Code: SORRY20 (no idea why they are sorry?)
To say From Software's Demon's and Dark Souls games hit big is something of an understatement. Many consider them to be among the greatest games ever released, and the impact they've had on the role-playing game genre has been huge. They stepped away from the tropes that have kept the genre alive for so long and put the emphasis firmly on the player's skill, smarts and grit. And, while everyone's attention was on Dark Souls II, director Hidetaka Miyazaki and From Software's A-team were making the PlayStation 4 exclusive Bloodborne.
Certain elements from the Souls games make a return. You collect blood echoes from fallen enemies rather than souls, dying is quite similar and movement can feel similar. While these are commonalities, however, Bloodborne does much to set itself apart.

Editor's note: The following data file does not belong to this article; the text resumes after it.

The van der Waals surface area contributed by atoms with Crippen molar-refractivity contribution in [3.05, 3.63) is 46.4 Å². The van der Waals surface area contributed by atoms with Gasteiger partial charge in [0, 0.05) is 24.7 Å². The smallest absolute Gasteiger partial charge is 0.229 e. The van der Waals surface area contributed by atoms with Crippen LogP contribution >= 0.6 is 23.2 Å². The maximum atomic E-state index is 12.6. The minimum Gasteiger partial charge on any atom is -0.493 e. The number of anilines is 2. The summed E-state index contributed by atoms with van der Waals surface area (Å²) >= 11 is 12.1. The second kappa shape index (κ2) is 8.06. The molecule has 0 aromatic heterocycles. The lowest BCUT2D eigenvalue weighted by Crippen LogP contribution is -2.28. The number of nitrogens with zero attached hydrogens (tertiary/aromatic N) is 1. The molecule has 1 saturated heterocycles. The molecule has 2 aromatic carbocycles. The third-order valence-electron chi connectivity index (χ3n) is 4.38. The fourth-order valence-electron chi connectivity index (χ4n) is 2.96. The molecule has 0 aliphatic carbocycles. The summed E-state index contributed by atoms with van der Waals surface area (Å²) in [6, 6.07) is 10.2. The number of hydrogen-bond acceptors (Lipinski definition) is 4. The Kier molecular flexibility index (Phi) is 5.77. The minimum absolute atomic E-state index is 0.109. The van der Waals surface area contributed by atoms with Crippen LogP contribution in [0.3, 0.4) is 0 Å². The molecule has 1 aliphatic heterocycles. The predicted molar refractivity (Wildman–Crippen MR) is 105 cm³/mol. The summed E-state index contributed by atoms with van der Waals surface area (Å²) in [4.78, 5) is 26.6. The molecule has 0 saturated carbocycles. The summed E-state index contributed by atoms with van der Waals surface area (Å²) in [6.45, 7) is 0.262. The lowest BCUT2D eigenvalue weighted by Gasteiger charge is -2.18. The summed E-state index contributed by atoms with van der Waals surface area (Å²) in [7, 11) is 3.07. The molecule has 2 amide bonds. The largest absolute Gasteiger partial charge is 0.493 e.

The most obvious change is in the environment. The game shifts from a medieval world to one that splices Victoriana with gothic horror. Technology of the industrial revolution litters the environment. So, in many cases, do severed limbs and prone corpses. The developer has really gunned its engines on the environment, opening things up with wide open spaces and twisted, labrynthine interiors.
The biggest shift in combat comes in the form of the gun. This effectively replaces the shield in the Souls games and shifts the balance of combat. Where the Souls games were about carefully balancing offence and defence, Bloodborne is all about going on the attack. It's a much more aggressive style with little room for a shield. Things are faster, too, with a new dash move enabling sweeping rushes around enemies while locked on. Melee weapons can be used in two ways, with each offering a fast, close quarters attack and a slower, more powerful, ranged attack.
While some things have changed since the Souls games, there is of course one thing fans can count on - Bloodborne is fiendishly challenging and sure to provide players with plenty of meat to sink their teeth into...